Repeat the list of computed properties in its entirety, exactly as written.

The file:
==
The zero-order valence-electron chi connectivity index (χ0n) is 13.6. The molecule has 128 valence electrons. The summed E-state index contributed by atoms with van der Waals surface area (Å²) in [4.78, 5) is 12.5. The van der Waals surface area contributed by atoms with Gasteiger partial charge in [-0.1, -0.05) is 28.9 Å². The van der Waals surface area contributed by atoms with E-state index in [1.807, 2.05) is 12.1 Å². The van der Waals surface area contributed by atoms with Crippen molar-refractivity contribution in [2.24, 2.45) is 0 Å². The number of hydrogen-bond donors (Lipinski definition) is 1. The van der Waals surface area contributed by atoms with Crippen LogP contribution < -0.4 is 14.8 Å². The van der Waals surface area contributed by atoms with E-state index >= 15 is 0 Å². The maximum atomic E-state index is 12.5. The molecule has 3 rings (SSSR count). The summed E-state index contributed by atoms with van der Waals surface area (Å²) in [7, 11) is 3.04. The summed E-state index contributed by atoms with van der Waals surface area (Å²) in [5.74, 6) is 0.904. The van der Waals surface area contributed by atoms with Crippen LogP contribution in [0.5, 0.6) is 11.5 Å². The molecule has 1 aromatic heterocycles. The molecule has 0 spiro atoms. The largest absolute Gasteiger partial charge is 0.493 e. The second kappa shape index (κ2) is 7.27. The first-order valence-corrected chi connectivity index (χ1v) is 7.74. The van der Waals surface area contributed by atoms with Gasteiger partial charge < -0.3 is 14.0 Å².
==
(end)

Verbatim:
The zero-order valence-electron chi connectivity index (χ0n) is 13.6. The molecule has 128 valence electrons. The summed E-state index contributed by atoms with van der Waals surface area (Å²) in [4.78, 5) is 12.5. The van der Waals surface area contributed by atoms with Gasteiger partial charge in [-0.1, -0.05) is 28.9 Å². The van der Waals surface area contributed by atoms with E-state index in [1.807, 2.05) is 12.1 Å². The van der Waals surface area contributed by atoms with Crippen molar-refractivity contribution in [2.24, 2.45) is 0 Å². The number of hydrogen-bond donors (Lipinski definition) is 1. The van der Waals surface area contributed by atoms with Crippen LogP contribution < -0.4 is 14.8 Å². The van der Waals surface area contributed by atoms with E-state index >= 15 is 0 Å². The maximum atomic E-state index is 12.5. The molecule has 3 rings (SSSR count). The summed E-state index contributed by atoms with van der Waals surface area (Å²) in [7, 11) is 3.04. The summed E-state index contributed by atoms with van der Waals surface area (Å²) in [5.74, 6) is 0.904. The van der Waals surface area contributed by atoms with Crippen LogP contribution in [0.5, 0.6) is 11.5 Å². The molecule has 1 aromatic heterocycles. The molecule has 0 spiro atoms. The largest absolute Gasteiger partial charge is 0.493 e. The second kappa shape index (κ2) is 7.27. The first-order valence-corrected chi connectivity index (χ1v) is 7.74. The van der Waals surface area contributed by atoms with Gasteiger partial charge < -0.3 is 14.0 Å².